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Pictured below is a standalone steamer used for foaming and heating milk for milk-based coffee drinks like cappuccinos and lattes. They can be filled with water up to the pressure relief incorporated in the handle which is about 32 US fluid oz (1L) worth.

Once the pressure relief valve starts kicking in, a cup of cold milk can be steamed to about 150°F/65°C in about 60-75 seconds.

Assuming the steamer is already on the most power gas burner, can:

a) The 60-75 seconds it takes the milk to be steamed to 150°F/65°C be lowed?, and

b) The time it takes the whole process, including initially boiling the water, be lowered?

For example:

a) Would the water level make a difference?

b) How about the amount of steam let through the wand (controllable by the round knob)?

c) How about the size of the hole at the end of the wand that the steam comes out of? Would more holes or different diameters make a difference?

enter image description here

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1 Answer 1

up vote 1 down vote accepted

This is basically a steam injection heater. What you have to understand is that to each water temeprature there exists a steam pressure that ou will find (in equilibrium conditions ...) above the surface of the water, and that water will not get hotter if it can boil - if the partial pressure of water vapor is lower than the saturation steam pressure. This is counterintuitive.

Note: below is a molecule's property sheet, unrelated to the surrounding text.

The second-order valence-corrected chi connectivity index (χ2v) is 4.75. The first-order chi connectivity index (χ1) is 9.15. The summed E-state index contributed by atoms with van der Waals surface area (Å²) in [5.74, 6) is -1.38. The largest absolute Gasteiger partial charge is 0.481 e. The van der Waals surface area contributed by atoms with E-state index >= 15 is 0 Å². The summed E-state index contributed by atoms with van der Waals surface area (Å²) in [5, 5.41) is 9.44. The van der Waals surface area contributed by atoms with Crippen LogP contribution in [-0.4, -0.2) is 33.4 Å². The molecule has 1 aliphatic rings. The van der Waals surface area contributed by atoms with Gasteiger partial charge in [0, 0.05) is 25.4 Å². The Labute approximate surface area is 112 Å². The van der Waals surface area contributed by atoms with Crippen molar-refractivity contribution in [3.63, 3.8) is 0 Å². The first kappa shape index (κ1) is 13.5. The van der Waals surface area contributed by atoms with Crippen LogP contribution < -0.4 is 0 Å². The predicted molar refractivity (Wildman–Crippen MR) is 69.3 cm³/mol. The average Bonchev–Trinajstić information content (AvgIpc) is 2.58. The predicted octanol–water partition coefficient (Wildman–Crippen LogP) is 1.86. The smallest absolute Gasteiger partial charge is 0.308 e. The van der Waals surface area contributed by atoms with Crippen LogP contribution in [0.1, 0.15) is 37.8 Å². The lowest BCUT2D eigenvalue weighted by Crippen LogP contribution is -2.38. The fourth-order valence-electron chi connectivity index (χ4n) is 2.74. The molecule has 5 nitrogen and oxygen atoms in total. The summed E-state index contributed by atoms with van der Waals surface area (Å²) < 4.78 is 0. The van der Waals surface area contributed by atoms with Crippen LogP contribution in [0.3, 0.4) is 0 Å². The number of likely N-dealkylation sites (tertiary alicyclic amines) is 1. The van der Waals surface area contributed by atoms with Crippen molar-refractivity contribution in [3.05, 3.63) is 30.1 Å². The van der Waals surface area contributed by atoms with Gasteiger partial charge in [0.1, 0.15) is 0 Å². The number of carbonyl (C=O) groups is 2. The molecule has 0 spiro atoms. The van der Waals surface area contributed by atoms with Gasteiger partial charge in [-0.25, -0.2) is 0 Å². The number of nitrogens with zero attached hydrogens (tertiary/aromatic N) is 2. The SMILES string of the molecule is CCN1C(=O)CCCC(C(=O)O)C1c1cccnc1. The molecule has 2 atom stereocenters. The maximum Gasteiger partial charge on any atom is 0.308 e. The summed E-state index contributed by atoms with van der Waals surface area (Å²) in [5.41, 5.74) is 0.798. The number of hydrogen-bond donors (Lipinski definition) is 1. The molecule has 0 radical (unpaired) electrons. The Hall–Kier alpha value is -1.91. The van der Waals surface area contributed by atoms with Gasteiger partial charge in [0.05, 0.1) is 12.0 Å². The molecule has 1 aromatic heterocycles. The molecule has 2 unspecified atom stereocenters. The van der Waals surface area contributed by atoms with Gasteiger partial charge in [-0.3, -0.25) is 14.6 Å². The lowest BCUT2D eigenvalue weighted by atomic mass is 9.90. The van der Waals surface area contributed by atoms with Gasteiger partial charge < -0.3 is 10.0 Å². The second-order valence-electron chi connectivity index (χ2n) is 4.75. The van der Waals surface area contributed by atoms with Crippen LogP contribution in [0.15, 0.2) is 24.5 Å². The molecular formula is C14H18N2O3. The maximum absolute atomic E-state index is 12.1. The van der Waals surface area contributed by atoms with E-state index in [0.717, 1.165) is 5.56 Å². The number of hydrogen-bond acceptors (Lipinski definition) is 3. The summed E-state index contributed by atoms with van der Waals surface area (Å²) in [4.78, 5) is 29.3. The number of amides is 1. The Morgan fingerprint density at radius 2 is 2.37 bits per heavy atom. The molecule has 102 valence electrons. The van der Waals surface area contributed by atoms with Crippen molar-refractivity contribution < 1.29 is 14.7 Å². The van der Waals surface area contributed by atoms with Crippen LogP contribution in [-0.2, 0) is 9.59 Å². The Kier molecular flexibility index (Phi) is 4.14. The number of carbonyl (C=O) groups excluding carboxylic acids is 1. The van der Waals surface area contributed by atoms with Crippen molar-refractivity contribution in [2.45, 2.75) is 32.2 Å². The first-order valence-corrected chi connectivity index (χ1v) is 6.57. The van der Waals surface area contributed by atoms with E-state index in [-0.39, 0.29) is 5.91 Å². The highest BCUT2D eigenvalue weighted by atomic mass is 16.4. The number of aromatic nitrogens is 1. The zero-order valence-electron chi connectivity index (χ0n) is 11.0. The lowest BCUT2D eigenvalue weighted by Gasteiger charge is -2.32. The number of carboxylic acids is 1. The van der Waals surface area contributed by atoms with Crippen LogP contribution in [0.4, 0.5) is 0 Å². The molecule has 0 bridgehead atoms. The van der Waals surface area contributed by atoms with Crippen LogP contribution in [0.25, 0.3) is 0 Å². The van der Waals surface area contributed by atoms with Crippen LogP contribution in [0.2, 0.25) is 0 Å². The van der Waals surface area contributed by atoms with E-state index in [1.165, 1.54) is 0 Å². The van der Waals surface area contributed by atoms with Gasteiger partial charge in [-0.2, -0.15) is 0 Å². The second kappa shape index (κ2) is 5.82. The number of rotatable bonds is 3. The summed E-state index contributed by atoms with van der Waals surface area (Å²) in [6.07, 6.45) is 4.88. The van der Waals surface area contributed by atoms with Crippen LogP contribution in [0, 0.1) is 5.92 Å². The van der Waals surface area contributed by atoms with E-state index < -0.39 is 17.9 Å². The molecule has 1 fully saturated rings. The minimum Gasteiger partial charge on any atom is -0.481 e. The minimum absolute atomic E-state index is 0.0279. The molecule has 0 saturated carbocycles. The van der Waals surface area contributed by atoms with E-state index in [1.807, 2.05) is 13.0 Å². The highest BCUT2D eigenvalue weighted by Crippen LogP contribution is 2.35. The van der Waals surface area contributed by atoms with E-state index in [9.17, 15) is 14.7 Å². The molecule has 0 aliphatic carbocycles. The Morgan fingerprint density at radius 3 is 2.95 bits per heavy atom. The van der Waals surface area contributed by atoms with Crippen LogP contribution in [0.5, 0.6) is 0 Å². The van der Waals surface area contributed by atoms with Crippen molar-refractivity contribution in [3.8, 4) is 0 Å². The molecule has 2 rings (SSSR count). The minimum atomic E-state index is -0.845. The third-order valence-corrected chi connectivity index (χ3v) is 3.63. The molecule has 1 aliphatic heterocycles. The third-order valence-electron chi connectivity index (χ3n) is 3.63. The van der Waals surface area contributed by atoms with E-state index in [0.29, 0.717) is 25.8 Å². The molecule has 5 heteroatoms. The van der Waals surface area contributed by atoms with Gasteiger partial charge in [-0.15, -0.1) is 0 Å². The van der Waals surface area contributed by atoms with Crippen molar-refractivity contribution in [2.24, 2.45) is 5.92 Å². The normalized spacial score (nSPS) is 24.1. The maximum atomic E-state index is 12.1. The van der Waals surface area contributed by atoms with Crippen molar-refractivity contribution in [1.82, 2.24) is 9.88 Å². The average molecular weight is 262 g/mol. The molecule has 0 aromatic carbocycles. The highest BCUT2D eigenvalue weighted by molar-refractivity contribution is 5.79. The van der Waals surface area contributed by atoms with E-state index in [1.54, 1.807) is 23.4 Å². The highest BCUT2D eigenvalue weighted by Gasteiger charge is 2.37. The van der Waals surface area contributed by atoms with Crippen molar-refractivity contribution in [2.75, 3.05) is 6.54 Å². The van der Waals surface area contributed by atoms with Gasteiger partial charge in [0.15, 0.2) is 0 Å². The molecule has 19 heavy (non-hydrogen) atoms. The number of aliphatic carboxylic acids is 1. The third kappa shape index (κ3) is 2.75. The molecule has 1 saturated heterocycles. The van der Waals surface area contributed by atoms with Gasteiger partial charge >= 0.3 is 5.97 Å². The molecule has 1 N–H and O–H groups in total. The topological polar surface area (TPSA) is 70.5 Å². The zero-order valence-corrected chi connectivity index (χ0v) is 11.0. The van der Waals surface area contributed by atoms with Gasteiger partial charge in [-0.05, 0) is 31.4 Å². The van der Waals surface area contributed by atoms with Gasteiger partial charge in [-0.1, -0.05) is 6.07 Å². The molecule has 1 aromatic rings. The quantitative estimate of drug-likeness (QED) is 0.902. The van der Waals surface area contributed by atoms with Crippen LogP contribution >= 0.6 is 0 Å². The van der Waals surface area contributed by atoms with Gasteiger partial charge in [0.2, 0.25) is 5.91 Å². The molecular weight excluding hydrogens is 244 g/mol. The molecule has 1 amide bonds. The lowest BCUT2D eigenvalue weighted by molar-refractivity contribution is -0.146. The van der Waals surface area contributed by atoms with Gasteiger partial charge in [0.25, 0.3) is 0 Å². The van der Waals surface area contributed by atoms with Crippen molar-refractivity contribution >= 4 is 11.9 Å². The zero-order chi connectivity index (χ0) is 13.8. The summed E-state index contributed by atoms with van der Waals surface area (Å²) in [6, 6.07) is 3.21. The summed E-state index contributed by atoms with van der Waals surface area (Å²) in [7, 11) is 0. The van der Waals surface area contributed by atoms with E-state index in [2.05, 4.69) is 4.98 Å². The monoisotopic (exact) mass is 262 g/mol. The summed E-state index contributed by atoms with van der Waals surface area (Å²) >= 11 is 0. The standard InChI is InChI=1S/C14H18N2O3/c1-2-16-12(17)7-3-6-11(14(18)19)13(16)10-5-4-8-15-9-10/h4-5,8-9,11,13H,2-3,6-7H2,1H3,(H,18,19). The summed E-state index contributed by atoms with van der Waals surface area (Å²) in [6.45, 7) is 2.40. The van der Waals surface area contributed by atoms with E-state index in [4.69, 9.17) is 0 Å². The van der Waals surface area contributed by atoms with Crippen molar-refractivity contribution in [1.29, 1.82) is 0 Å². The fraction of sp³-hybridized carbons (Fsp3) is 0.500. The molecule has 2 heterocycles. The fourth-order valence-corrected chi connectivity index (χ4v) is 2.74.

There's two ways you can change the heating power, meant here to be the rate at which thermal energy gets deposited into the milk:

I'm assuming that you steam batches of milk - if you operate the steamer continuosly, you will be limitied by the power of your burner.

  • Higher pressure: Don't set the valve to higher pressure, because you will endanger yourself. But if you could do this safely, you could heat the steam to a higher pressure and temperature. This way, you would deposit a greater amount of energy with each volume element of steam.

  • Smaller bubbles. This only works if the steam does not deposit all of its energy into the milk allready. But if your setup is somewhat inefficient, or your milk glass very shallow, this might help: You change the setup so that there are smaller holes, then you creqate smaller bubbles and achieve more surface area between the steam and the milk.

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